The definition of love is to feel a profoundly tender, passionate affection for another person, such as a parent, child or friend. Self-love is defined as the instinct we have to preserve our own well-being (at all costs). Why then, would it be considered wrong and worthy of so much self-punishment (as many grievers succumb to) when loving ourselves through horrendous loss is the right thing to do? A loss that in our wildest imagination, we could never have prevented.
As a mom of my daughter who died by suicide in 2005, this latter point has kept me punishing myself to various extremes over the years, mostly experienced as mental and emotional conflict when I imagine all the various things I could and should have done differently to prevent her death. I’ve never quite been able to accept that there wasn’t more I could have done to save my child. Despite my many attempts to banish the tormenting thoughts from my mind, they keep coming back.
Continue reading “Loving Ourselves Through Grief”
I know that grief is a difficult topic and we don’t discuss it much in the open. Yet, there isn’t one person not affected by grief in some way. What’s so sad and even shameful in western culture (or any other culture perpetuating this shame and secrecy) is that we aren’t allowed to show our sadness from loss in public. At least not comfortably. Ever! And that needs to change. Because it isn’t only sadness we feel in grief. It’s a host of other emotions and difficulties we experience that can and do end up ruining people’s relationships, careers, finances and even families.
Continue reading “Your Rights in Grief”
Most grievers will attest to the difficulty that many, if not all holidays, present after the loss of a loved one. With Christmas just around the corner (and all other celebrations taking place around the world at this time), for many bereaved individuals, coping with major holidays can present a huge challenge, no matter how long ago their loss. Trying to survive the endless parties and celebrations looking happy and feeling festive is hard.
Continue reading “7 Tips to Manage the Holidays”
As a bereaved mom of a beautiful daughter who died by suicide in 2005 at the age of twenty-two, I certainly know pain and suffering. Just like a lot of other people know pain and suffering who have lost someone to suicide, sudden and/or traumatic death. I have done a lot of work to heal from my pain over the years and have had tremendous success to this point, but it’s an ongoing journey.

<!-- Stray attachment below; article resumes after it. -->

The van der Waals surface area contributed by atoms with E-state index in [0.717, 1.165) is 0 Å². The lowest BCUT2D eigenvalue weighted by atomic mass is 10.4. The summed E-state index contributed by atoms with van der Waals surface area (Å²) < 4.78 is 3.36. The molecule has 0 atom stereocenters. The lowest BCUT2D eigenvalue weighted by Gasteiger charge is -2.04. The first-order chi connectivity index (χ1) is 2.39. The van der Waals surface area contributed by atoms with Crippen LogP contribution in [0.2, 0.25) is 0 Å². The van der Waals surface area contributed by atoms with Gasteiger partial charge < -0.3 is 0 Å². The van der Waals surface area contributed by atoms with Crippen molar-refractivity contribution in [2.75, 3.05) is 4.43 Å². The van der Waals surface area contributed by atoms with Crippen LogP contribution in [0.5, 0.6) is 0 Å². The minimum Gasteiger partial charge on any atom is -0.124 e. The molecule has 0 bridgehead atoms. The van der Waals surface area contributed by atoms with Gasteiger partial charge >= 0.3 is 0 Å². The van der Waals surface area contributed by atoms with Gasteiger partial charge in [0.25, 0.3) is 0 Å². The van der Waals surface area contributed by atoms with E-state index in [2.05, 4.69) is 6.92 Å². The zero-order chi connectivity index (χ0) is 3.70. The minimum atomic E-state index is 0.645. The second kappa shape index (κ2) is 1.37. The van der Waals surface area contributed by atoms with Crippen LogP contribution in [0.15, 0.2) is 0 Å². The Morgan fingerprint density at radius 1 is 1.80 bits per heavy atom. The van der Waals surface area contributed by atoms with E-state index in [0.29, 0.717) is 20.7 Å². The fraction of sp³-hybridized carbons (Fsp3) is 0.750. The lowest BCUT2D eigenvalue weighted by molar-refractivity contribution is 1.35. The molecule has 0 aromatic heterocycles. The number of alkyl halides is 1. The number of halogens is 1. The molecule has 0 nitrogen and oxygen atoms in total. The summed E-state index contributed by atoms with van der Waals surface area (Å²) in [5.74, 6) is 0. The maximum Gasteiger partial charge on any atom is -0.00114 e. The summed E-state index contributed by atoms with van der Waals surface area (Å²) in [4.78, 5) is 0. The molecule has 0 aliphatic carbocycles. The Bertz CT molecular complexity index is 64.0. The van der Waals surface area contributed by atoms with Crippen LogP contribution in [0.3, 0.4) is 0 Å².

Continue reading “Getting Grounded in Grief”
From a purely physical perspective, I dislike the word “limitation”. It goes against every spiritual cell in my body. From the spiritual perspective, we are all perfect. Pain is an illusion. But as physical beings too, we experience a host of issues that seem totally contrary to one’s spiritual essence.
Until recently, I had a really hard time coming to terms with my obvious limitations that began immediately following my daughter’s suicide in 2005 and grew increasingly disruptive to my life over the years. Because we hear the phrase “return to normal” all the time after tragic loss and are conditioned to believe this is the best remedy to overcome grief, a great many limitations – both physical and mental – arise from any griever striving to reach a sense of “normalcy” again that is simply not possible. Especially for those dealing with complicated grief. Continue reading “Understanding Limitations in Grief”
Being kind and respectful to one another. Wow, what a concept. In general, we have a really difficult time with this. In grief, both are painfully absent in many relationships, but this is most obvious in the intimate ones we share with a partner or other close family member. There are a host of reasons for this, but mainly, because no one in a partnership or other family relationship experiences the many symptoms of grief in the same way or time, conflict between loved ones is never far away. Striving for personal balance in all things can seem like an endless search and struggle. It can feel like there’s always something out of whack.
Continue reading “Kindness in Grief”